businesses that do not directly emit greenhouse gases, but
whose products ultimately do?
the Rule a valid exercise of Ecology's statutory
the Rule be severed to strike only its invalid portions and
allow those portions that apply to actual emitters to remain
review this challenge to the validity of Ecology's Rule
de novo under the WAPA. Wash. Pub. Ports Ass'n v.
Dep't of Revenue, 148 Wn.2d 637, 645, 62 P.3d 462
(2003); Tapper v. Emp't Sec. Dep't, 122
Wn.2d 397, 402, 858 P.2d 494 (1993) ("In reviewing
administrative action, this court sits in the same position
as the superior court, applying the standards of the WAPA
directly to the record before the agency."). We will
"declare the rule invalid only if... the rule exceeds
the statutory authority of the agency." RCW
34.05.570(2)(c). "Administrative '[r]ules must be
written within the framework and policy of the applicable
statutes,' and so long as the rule is 'reasonably
consistent with the controlling statute[s],' an agency
does not exceed its statutory authority." Swinomish
Indian Tribal Cmty. v. Dep 't of Ecology, 178 Wn, 2d
571, 580, 311 P.3d 6 (2013) (alterations in original)
(citation omitted) (quoting Dep't of Labor &
Indus, v. Gongyin, 154 Wn.2d 38, 50, 109 P.3d 816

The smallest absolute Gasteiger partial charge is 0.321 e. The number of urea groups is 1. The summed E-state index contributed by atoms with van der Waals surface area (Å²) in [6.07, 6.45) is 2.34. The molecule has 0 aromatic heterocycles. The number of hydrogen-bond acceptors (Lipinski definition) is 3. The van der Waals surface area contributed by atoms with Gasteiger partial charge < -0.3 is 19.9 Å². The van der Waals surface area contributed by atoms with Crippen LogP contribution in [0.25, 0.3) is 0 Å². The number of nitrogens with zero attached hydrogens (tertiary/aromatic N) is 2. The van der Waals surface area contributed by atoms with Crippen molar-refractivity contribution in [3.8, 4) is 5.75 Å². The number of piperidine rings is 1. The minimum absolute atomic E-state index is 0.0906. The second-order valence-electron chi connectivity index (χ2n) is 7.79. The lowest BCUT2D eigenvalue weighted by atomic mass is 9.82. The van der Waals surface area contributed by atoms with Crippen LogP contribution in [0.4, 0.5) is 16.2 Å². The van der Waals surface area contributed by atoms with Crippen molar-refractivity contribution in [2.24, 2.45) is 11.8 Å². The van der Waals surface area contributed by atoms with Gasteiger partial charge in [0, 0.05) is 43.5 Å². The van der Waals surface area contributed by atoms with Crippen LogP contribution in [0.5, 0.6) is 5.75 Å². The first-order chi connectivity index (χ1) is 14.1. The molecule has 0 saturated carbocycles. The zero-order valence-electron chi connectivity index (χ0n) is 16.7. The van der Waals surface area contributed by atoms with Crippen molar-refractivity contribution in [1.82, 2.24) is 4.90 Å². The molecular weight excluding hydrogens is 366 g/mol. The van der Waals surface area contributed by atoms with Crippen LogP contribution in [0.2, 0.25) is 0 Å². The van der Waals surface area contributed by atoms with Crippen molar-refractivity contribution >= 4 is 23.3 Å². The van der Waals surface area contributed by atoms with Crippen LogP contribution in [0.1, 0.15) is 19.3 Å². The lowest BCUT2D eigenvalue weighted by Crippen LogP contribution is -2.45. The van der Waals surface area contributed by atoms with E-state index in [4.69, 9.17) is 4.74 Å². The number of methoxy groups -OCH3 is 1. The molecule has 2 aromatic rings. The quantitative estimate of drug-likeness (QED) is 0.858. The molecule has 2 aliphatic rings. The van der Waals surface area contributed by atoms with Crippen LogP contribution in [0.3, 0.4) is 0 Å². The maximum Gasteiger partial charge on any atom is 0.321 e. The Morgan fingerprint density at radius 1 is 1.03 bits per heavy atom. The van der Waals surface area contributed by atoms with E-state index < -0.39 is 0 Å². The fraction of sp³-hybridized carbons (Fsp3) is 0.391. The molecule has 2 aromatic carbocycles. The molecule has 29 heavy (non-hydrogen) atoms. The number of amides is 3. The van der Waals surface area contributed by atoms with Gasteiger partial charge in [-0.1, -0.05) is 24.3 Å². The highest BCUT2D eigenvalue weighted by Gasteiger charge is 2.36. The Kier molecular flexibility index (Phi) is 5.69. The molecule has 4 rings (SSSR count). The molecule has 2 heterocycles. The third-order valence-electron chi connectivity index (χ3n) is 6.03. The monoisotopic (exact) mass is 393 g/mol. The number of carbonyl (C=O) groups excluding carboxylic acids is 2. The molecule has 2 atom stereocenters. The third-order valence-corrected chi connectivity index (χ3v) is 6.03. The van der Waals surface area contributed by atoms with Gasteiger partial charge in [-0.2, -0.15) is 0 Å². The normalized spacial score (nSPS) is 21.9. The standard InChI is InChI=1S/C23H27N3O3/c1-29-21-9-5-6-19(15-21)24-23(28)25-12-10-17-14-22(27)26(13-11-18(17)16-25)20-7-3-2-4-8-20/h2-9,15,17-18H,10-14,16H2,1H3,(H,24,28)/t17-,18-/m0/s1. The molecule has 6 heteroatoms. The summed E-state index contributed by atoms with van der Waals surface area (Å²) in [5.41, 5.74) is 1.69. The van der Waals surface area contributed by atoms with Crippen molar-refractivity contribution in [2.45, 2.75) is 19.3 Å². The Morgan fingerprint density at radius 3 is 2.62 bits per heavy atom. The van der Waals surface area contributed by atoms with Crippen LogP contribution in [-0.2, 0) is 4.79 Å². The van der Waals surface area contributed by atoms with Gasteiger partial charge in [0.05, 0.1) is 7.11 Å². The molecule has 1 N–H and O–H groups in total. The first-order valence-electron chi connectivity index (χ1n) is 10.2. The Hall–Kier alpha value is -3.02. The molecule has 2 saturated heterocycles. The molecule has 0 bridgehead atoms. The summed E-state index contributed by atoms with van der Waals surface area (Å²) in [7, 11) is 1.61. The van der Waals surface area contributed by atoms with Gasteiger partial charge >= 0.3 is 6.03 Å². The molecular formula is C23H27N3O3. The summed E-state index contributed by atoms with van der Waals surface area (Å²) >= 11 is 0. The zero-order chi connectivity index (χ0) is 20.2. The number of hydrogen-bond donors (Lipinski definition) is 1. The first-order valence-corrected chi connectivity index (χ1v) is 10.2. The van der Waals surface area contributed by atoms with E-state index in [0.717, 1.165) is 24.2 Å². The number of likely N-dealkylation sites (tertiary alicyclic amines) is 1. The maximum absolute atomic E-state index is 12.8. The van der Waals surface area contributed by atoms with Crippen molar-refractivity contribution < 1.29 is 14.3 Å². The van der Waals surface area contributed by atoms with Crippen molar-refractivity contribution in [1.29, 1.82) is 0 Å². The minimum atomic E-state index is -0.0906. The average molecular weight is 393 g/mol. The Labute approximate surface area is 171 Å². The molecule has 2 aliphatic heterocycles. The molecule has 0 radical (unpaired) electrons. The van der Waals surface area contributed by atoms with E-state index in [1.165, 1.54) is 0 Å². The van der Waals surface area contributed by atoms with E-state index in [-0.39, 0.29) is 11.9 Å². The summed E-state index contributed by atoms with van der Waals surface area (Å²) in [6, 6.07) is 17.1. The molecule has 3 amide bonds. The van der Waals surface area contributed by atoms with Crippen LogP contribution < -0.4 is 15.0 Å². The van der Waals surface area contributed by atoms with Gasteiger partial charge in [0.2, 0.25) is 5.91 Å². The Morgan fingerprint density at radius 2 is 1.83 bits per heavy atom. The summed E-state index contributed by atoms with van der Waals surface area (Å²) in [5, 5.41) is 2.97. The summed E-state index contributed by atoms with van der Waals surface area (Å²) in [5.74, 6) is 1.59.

(2005); Wash. Pub. Ports Ass'n, 148 Wn.2d at
646). But "'[administrative rules or regulations
cannot amend or change legislative enactments.'"
Dep't of Ecology v. Campbell & Gwinn, LLC,
146 Wn.2d 1, 19, 43 P.3d 4 (2002) (quoting Dep't of
Ecology v. Theodoratus, 135 Wn.2d 582, 600, 957 P.2d
1241 (1998)). "[R]ules that are inconsistent with the
statutes they implement are invalid." Bostain v.
Food Express, Inc., 159 Wn.2d 700, 715, 153 P.3d 846
(2007). And while "'we generally accord substantial
deference to agency decisions, we do not defer to an agency
the power to determine the scope of its own
authority.'" Lenander v. Dep't of Ret.
Sys., 186 Wn.2d 393, 409, 377 P.3d 199 (2016) (quoting
In re Registration of Elec. Lightwave, Inc., 123
Wn.2d 530, 540, 869 P.2d 1045 (1994)).
heart of this case is whether the plain meaning of the Act
empowers Ecology to use emission standards to regulate
businesses that do not emit greenhouse gases. Statutory
interpretation presents a question of law we review de novo.
Campbell & Gwinn, LLC, 146 Wn.2d at 9. Our
fundamental objective is to determine and carry out the
legislature's intent. Id. When "the
statute's meaning is plain on its face, [we] must give
effect to that plain meaning." Id. To determine
plain meaning, we consider "all that the Legislature has
said in the statute and related statutes which disclose
legislative intent about the provision in question."
Id. at 11. We also look to "the context of the
statute in which that ...